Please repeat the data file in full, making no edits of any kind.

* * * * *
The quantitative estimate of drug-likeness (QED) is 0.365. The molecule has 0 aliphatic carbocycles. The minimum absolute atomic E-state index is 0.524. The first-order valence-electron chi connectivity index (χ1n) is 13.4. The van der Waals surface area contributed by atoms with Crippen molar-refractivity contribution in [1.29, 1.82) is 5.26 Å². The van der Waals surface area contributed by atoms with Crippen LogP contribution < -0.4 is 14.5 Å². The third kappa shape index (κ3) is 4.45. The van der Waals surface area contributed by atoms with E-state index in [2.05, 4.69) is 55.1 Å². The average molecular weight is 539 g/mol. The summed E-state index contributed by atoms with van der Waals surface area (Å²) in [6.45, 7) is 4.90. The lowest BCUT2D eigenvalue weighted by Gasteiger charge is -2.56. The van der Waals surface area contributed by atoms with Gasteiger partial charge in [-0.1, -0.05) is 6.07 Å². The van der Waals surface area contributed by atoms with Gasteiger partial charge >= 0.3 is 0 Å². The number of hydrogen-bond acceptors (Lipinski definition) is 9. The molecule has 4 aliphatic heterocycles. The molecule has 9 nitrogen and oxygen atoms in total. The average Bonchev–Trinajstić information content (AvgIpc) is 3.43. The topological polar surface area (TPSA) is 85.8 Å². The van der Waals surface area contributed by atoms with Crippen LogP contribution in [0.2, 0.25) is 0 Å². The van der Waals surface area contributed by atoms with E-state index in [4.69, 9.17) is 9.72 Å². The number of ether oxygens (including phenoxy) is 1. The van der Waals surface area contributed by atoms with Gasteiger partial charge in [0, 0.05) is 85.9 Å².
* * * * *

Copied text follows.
The quantitative estimate of drug-likeness (QED) is 0.365. The molecule has 0 aliphatic carbocycles. The minimum absolute atomic E-state index is 0.524. The first-order valence-electron chi connectivity index (χ1n) is 13.4. The van der Waals surface area contributed by atoms with Crippen molar-refractivity contribution in [1.29, 1.82) is 5.26 Å². The van der Waals surface area contributed by atoms with Crippen LogP contribution < -0.4 is 14.5 Å². The third kappa shape index (κ3) is 4.45. The van der Waals surface area contributed by atoms with E-state index in [2.05, 4.69) is 55.1 Å². The average molecular weight is 539 g/mol. The summed E-state index contributed by atoms with van der Waals surface area (Å²) in [6.45, 7) is 4.90. The lowest BCUT2D eigenvalue weighted by Gasteiger charge is -2.56. The van der Waals surface area contributed by atoms with Gasteiger partial charge in [-0.1, -0.05) is 6.07 Å². The van der Waals surface area contributed by atoms with Gasteiger partial charge >= 0.3 is 0 Å². The number of hydrogen-bond acceptors (Lipinski definition) is 9. The molecule has 4 aliphatic heterocycles. The molecule has 9 nitrogen and oxygen atoms in total. The average Bonchev–Trinajstić information content (AvgIpc) is 3.43. The topological polar surface area (TPSA) is 85.8 Å². The van der Waals surface area contributed by atoms with Crippen LogP contribution in [0.2, 0.25) is 0 Å². The van der Waals surface area contributed by atoms with E-state index in [4.69, 9.17) is 9.72 Å². The number of ether oxygens (including phenoxy) is 1. The van der Waals surface area contributed by atoms with Gasteiger partial charge in [0, 0.05) is 85.9 Å².